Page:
Monday, March 19, 2012

Early Spring - 2012 - Siberian Squill

White Siberian Squill (Scilla siberica 'Alba') in Eckhart Rock Garden
Spring of 2012 is here.  Male carpenter bees started to harass me this weekend, so it must be time.  Siberian Squill (Scilla siberica) blooms are one of the first indicators.  Siberian Squill is not native to North America, and according to this article from Rutgers University, they're not even native to Siberia:
...the plant is not native to Siberia, but to Turkey, Georgia and Armenia.  In its native regions, it grows in woods, scrub and in well-drained rocky terrain, tolerating winter freezes to 30 below zero!  In the garden, it prefers well-drained soils, but is very adaptable.
Blue ones adapted to that "Rocky Terrain"
What I love about these small flowering spring bulbs, is that they naturalize so readily - even in the grassy areas that I mow, since they emerge, bloom, and pretty much die back before I have to mow the grass.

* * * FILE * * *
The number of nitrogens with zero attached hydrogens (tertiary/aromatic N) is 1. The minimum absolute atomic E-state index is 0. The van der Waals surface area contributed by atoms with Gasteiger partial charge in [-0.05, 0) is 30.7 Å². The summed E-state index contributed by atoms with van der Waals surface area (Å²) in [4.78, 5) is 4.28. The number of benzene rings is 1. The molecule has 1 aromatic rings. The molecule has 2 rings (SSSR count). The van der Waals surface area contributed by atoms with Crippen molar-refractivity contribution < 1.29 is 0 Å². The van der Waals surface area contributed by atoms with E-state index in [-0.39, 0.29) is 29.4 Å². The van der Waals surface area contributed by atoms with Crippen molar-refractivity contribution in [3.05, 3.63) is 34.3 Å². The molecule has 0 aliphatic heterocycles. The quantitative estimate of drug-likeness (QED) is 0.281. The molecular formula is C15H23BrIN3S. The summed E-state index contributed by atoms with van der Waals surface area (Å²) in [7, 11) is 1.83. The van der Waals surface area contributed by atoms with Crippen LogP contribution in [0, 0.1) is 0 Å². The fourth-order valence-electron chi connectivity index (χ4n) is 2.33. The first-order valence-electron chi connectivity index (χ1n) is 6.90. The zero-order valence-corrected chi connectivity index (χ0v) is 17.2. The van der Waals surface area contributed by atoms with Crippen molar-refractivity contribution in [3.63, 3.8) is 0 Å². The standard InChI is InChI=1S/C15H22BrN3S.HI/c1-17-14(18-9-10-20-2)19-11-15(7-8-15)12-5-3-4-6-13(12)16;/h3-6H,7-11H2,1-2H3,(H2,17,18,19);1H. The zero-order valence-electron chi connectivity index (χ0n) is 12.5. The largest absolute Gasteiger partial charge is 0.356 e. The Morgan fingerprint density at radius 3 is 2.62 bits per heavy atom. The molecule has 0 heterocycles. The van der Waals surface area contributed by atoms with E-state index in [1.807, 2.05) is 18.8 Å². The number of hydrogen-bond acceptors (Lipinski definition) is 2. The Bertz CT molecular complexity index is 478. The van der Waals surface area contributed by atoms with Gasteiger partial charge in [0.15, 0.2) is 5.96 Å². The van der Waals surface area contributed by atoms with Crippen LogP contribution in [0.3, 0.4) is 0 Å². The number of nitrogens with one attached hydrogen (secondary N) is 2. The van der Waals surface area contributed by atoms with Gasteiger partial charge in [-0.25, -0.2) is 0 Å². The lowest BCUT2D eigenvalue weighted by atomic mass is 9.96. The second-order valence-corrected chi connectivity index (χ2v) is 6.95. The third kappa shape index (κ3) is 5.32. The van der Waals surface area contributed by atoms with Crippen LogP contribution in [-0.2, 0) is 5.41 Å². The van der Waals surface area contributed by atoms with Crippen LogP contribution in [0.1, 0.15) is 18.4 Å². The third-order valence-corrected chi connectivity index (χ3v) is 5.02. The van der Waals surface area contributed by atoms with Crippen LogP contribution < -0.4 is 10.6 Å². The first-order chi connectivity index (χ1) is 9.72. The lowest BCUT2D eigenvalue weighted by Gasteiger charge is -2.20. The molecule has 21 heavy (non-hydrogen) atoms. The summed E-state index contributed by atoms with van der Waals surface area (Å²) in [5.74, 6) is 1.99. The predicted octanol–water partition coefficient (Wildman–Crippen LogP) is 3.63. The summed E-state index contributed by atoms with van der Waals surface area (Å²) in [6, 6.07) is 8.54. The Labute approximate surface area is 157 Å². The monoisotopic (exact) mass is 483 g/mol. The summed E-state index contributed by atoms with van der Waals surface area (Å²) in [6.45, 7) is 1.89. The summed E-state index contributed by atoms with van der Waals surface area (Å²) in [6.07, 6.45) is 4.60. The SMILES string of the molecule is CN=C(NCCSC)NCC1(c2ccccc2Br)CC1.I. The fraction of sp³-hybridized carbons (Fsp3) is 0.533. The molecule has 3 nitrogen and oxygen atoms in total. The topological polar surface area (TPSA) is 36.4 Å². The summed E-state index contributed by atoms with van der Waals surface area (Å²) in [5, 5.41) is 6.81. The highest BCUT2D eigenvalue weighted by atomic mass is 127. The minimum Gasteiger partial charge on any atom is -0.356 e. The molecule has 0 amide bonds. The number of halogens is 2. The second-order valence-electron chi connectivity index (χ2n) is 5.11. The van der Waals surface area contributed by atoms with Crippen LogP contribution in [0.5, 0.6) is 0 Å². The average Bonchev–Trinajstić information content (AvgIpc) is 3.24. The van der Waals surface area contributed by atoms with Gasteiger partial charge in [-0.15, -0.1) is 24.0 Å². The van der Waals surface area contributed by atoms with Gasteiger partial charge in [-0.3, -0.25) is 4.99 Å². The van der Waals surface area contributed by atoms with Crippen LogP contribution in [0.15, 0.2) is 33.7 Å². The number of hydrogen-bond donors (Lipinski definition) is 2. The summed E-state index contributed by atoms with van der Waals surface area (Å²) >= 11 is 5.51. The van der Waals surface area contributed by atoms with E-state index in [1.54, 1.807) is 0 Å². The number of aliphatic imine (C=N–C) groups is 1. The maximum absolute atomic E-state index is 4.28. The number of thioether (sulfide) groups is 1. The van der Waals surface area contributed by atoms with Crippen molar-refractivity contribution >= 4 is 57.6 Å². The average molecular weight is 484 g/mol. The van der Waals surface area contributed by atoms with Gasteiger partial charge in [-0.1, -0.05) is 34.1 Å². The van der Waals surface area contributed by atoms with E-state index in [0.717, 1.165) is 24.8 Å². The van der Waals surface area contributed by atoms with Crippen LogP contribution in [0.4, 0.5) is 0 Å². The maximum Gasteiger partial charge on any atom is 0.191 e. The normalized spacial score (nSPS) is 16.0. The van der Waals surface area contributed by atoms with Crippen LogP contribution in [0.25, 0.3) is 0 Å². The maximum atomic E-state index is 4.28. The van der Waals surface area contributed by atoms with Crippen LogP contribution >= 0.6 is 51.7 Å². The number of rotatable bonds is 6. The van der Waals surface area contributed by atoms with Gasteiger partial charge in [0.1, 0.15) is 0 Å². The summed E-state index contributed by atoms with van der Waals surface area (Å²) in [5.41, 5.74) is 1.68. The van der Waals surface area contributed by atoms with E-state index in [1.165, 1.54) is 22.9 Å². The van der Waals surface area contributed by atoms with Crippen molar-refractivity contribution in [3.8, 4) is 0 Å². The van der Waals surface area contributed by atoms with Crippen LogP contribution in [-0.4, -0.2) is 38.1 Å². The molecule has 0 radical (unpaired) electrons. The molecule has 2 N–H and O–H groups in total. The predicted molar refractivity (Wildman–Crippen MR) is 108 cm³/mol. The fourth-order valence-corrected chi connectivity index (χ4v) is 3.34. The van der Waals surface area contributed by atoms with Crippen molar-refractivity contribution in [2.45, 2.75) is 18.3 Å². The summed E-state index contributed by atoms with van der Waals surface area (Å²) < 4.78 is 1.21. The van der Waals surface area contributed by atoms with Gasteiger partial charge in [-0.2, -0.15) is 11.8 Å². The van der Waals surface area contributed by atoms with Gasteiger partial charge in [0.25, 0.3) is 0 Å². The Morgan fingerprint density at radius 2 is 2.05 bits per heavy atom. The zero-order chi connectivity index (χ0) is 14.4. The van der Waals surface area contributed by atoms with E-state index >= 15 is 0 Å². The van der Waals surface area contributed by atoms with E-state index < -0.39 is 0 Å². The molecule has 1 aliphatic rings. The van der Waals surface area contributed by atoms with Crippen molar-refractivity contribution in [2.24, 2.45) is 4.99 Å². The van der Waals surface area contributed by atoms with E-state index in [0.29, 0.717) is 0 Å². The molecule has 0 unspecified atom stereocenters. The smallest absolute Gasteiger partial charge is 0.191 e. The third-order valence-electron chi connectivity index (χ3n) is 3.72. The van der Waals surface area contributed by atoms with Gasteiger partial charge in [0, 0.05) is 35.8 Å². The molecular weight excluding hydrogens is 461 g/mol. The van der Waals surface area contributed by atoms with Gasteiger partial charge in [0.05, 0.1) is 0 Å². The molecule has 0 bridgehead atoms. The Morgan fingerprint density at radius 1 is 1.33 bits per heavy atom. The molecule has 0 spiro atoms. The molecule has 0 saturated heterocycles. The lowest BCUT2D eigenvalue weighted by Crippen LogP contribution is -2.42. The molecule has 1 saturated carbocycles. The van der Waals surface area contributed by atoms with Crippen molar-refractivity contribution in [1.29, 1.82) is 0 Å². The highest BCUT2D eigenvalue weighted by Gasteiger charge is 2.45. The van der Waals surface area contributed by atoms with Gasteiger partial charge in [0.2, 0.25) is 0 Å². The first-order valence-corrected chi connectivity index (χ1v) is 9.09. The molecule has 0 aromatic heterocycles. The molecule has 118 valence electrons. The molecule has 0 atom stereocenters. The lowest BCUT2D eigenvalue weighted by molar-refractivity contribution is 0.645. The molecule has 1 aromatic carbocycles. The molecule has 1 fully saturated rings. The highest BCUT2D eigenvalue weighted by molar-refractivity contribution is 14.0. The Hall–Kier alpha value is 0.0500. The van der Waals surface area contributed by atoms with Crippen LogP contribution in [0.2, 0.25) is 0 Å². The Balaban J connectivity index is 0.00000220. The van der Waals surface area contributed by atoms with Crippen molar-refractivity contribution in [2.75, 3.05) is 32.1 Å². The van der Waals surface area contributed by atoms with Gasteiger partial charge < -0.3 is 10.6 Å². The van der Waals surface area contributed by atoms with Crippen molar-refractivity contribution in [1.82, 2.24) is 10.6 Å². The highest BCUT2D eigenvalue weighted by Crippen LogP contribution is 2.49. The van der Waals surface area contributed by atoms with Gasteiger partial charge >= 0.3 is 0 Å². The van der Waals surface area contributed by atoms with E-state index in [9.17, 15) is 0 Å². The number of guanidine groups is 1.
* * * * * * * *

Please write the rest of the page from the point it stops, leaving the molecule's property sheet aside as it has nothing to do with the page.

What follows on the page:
Another feature:
Although Siberian squill requires sun to thrive, it is particularly attractive when allowed to naturalize under deciduous trees and shrubs. Leafless branches allow the bulbs ample exposure to the sun when they are actively growing. By the time the trees and shrubs have leafed out, Siberian squill plants are starting to go, or have already gone, dormant and thus do not require as much light.
Not only that, but they are unaffected by juglone, the poisonous stuff that Black Walnut trees produce to reduce competition, so can be safely planted there.

North Carolina State University warns us that they are:

HIGHLY TOXIC, MAY BE FATAL IF EATEN! SKIN IRRITATION MINOR, OR LASTING ONLY FOR A FEW MINUTES.
So don't eat them.  Deer won't. Enjoy the rest of the pictures - all taken Sunday, March 18th, 2012:

Naturalizing in Eckhart "Lawn"

Growing Under a Cherry Tree

No comments:

Post a Comment

Post a Comment